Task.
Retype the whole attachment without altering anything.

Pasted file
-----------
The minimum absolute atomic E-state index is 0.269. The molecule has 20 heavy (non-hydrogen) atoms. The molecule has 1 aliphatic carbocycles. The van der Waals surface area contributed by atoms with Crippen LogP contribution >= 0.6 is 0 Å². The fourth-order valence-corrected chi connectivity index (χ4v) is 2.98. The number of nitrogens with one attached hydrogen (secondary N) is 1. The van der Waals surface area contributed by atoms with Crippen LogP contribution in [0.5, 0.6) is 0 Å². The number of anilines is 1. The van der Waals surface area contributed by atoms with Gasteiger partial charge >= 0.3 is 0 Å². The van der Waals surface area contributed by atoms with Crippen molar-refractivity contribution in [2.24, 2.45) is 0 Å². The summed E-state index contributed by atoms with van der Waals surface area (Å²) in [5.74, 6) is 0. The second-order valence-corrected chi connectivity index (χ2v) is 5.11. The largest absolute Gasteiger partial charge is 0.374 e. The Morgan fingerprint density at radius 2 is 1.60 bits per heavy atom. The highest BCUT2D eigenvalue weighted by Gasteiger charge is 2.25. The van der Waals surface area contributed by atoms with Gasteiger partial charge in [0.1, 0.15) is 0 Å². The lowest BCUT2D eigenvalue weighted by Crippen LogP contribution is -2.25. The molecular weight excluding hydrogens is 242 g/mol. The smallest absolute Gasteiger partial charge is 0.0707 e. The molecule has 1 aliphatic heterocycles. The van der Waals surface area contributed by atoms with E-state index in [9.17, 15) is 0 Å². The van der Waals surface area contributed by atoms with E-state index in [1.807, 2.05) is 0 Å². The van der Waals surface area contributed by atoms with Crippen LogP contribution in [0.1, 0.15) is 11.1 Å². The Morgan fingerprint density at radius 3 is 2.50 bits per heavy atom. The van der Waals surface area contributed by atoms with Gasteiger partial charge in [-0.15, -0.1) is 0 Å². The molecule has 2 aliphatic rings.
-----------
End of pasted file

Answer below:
The minimum absolute atomic E-state index is 0.269. The molecule has 20 heavy (non-hydrogen) atoms. The molecule has 1 aliphatic carbocycles. The van der Waals surface area contributed by atoms with Crippen LogP contribution >= 0.6 is 0 Å². The fourth-order valence-corrected chi connectivity index (χ4v) is 2.98. The number of nitrogens with one attached hydrogen (secondary N) is 1. The van der Waals surface area contributed by atoms with Crippen LogP contribution in [0.5, 0.6) is 0 Å². The number of anilines is 1. The van der Waals surface area contributed by atoms with Gasteiger partial charge >= 0.3 is 0 Å². The van der Waals surface area contributed by atoms with Crippen molar-refractivity contribution in [2.24, 2.45) is 0 Å². The summed E-state index contributed by atoms with van der Waals surface area (Å²) in [5.74, 6) is 0. The second-order valence-corrected chi connectivity index (χ2v) is 5.11. The largest absolute Gasteiger partial charge is 0.374 e. The Morgan fingerprint density at radius 2 is 1.60 bits per heavy atom. The highest BCUT2D eigenvalue weighted by Gasteiger charge is 2.25. The van der Waals surface area contributed by atoms with Gasteiger partial charge in [0.1, 0.15) is 0 Å². The lowest BCUT2D eigenvalue weighted by Crippen LogP contribution is -2.25. The molecular weight excluding hydrogens is 242 g/mol. The smallest absolute Gasteiger partial charge is 0.0707 e. The molecule has 1 aliphatic heterocycles. The van der Waals surface area contributed by atoms with E-state index in [9.17, 15) is 0 Å². The van der Waals surface area contributed by atoms with E-state index in [1.807, 2.05) is 0 Å². The van der Waals surface area contributed by atoms with Crippen LogP contribution in [0.1, 0.15) is 11.1 Å². The Morgan fingerprint density at radius 3 is 2.50 bits per heavy atom. The van der Waals surface area contributed by atoms with Gasteiger partial charge in [-0.15, -0.1) is 0 Å². The molecule has 2 aliphatic rings.